It was my neighbour, the lyricist Don Black (Diamonds Are Forever and Born Free among his many hits), who, some years ago, offered me serious advice.
"The best salt beef in London is at Selfridges," he said. This was of no interest because (a) I seldom eat salt beef and (b) I never go to Selfridges.
Then something happened last week that changed everything. I was sitting in my room at the London Clinic when the chauffeur brought in a carton of mixed chicken soup from Harry Morgan.
"This is much less than usual!" exclaimed Geraldine.
It hardly filled a clinic teacup.
I phoned the St John's Wood branch from whence it came. The manager, Michael White, who was obviously bottom of the class at charm school, said dismissively, "You must have asked for the small portion."
I checked with my chauffeur. "I just asked for mixed chicken soup as always," he said.
I rang Mr White back. "My chauffeur confirms he just said mixed chicken soup.
Anyway your menu says absolutely nothing about there being two different amounts available, it just says 'mixed chicken soup £3.50'. So how is anyone meant to know there are two sizes?"
"You can see when you come in," said Mr White. "We have small and large cartons."
This was getting beyond belief.
"Let me get this right," I said, miraculously keeping calm, "because I'll be writing about it in The Sunday Times . . ."
Mr White became agitated. "If you write anything about us we shall sue you for libel!" he announced.
"I'm terrified, we're running for the trenches," I said and put the phone down. Poor fellow obviously doesn't know there are things called critics. They review films, plays, clothing, dogs, cats, hedgehogs - it's all part of the wonders of democracy.
The next day I spoke to Mitchell Tillman, who owns Harry Morgan and seven other restaurants. He's ever charming. A great professional. He was appalled at the conversation with Michael White. "Of course we don't offer two sizes of chicken soup," he explained. "We have some larger cartons ready in case someone comes in and wants more for the family. What can I do to make amends?"
"I never take freebies, Mitchell," I said. "You've been very gracious. Let's just leave it." Nevertheless that evening two cartons of mixed chicken soup appeared.
And very good they were.
A few days later I decided to try out The Brass Rail Salt Beef Bar at Selfridges. Geraldine and Dinah set off, returning with a salt beef bagel and tongue in a foccacia bun.
Selfridges announces on the menu "all the cattle used to make our salt beef are hand and grass reared in southern Ireland and supplied from a sustainable source".
The girls also brought a very good carton of Oddono's vanilla ice cream.
No statement was made as to where that was reared.
Unlike at Harry Morgan's the salt beef was served hot. My neighbour Don Black was absolutely right. It was superb. A generous portion, it came with some marvellous pickled cucumbers which were bought separately.
Later I had from Square Pie in Selfridges food hall, a hot steak and kidney pie that was indeed square. It came with mushy peas, mashed potato and gravy. That was also excellent. This time I tried the chocolate Oddono's ice cream. Delicious.
I doubt I'll ever eat this sort of food when I'm back in Holland Park. But I don't mind wallowing in it now! It takes me back to the 1950s when there was a really posh restaurant in Brewer Street, Soho, called Isow's, after the owner, Jack Isow, a fat, fairly repugnant-looking man.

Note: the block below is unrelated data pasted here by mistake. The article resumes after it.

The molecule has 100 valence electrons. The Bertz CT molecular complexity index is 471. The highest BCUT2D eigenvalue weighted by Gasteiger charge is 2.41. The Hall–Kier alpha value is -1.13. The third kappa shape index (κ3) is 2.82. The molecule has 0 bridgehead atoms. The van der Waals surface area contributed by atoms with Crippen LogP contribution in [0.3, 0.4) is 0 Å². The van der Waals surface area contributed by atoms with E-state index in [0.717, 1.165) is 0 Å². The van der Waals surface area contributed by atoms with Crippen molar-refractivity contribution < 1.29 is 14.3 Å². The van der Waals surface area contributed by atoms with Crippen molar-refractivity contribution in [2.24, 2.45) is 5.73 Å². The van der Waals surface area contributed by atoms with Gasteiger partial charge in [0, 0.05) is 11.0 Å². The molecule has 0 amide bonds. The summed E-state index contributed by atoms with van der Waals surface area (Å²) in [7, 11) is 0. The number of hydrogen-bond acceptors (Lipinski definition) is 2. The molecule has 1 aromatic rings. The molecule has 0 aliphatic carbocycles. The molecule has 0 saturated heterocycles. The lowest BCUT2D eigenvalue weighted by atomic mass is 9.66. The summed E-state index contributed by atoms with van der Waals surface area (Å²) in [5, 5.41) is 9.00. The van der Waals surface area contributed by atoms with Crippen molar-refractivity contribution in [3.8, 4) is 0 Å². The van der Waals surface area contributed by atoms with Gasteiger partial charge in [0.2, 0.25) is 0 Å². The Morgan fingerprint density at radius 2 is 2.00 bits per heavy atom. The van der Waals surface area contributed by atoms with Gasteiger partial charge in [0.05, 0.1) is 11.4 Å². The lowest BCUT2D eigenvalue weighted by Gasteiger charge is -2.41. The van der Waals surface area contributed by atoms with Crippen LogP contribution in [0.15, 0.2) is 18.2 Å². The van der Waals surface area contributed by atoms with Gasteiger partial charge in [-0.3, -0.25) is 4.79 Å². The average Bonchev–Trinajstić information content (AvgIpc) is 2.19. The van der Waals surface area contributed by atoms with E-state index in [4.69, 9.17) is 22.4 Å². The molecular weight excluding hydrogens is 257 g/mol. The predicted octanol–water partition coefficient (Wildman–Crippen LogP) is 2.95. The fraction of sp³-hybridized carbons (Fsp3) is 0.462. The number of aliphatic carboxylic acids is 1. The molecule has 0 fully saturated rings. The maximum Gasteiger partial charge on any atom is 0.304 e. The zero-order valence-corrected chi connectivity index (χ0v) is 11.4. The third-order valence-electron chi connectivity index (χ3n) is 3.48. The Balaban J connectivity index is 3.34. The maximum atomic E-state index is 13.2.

His massive leather chairs housed the film people of London and Hollywood. Their names were painted on the red leather in gold script. Frank Sinatra, Dean Martin, Sammy Davis Jnr, Ava Gardner, Sophie Tucker and other luminaries met and dined there. So did the British film distributors and producers in their grey two-piece suits. They nearly all worked round the corner in Wardour Street.
Jack was "interviewed" by the police. Secretly he hid an early tape recorder in his fireplace. When he came to court, the tape, with the police making violently anti-semitic remarks, was played. They lost their case. The police continued to pursue Jack Isow, eventually getting a conviction on some business gerrymandering.
I'll always remember Jack, standing at the front of Isow's. He was staring dolefully at a newspaper placard opposite which read: "Riot in Wormwood Scrubs".
Jack noticed me reading the sign. "They've heard I'm coming in to do the catering," he said.
PS Mixed chicken soup continues to arrive at the clinic from Harry Morgan. It's very nice of you, Mitchell. But please, no more. Otherwise I'll have to open up as Winner's Deli!
Michael usually enlightens us as to the cost of his eating out and his stays on his holidays. I am eagerly waiting to hear the price of his ambulance plane from Barbados to the London Clinic and any other costs.
Syd Bretts, Edgware
Had a delicious "tasting menu" at the French Laundry recently. When I asked the waiter why the dreaded Hildon water was being served, his reply was, "We endeavour always to serve seasonal items here!"
Davis Hawke, Dartmouth
Sorry you're laid up. But is the insect all right? Get well soon. Best wishes.
Johnnie Hok, Hampshire
Anyway, how's the diet going?
Pablo Roberstart, East Sussex
Having just returned from my own extended holiday in New Zealand, where the news consists mainly of stories about kiwi fruit, I was distressed to read you'd been struck down by a mysterious illness whilst holidaying in Barbados. Although we've never met, my companion and I sat at an adjacent table at Le Caprice and you acknowledged us with a "winning smile"! I've also spent time in the London Clinic. I'm sure you're being well taken care of despite the food being a little below par!
Brian Hishon, Staffordshire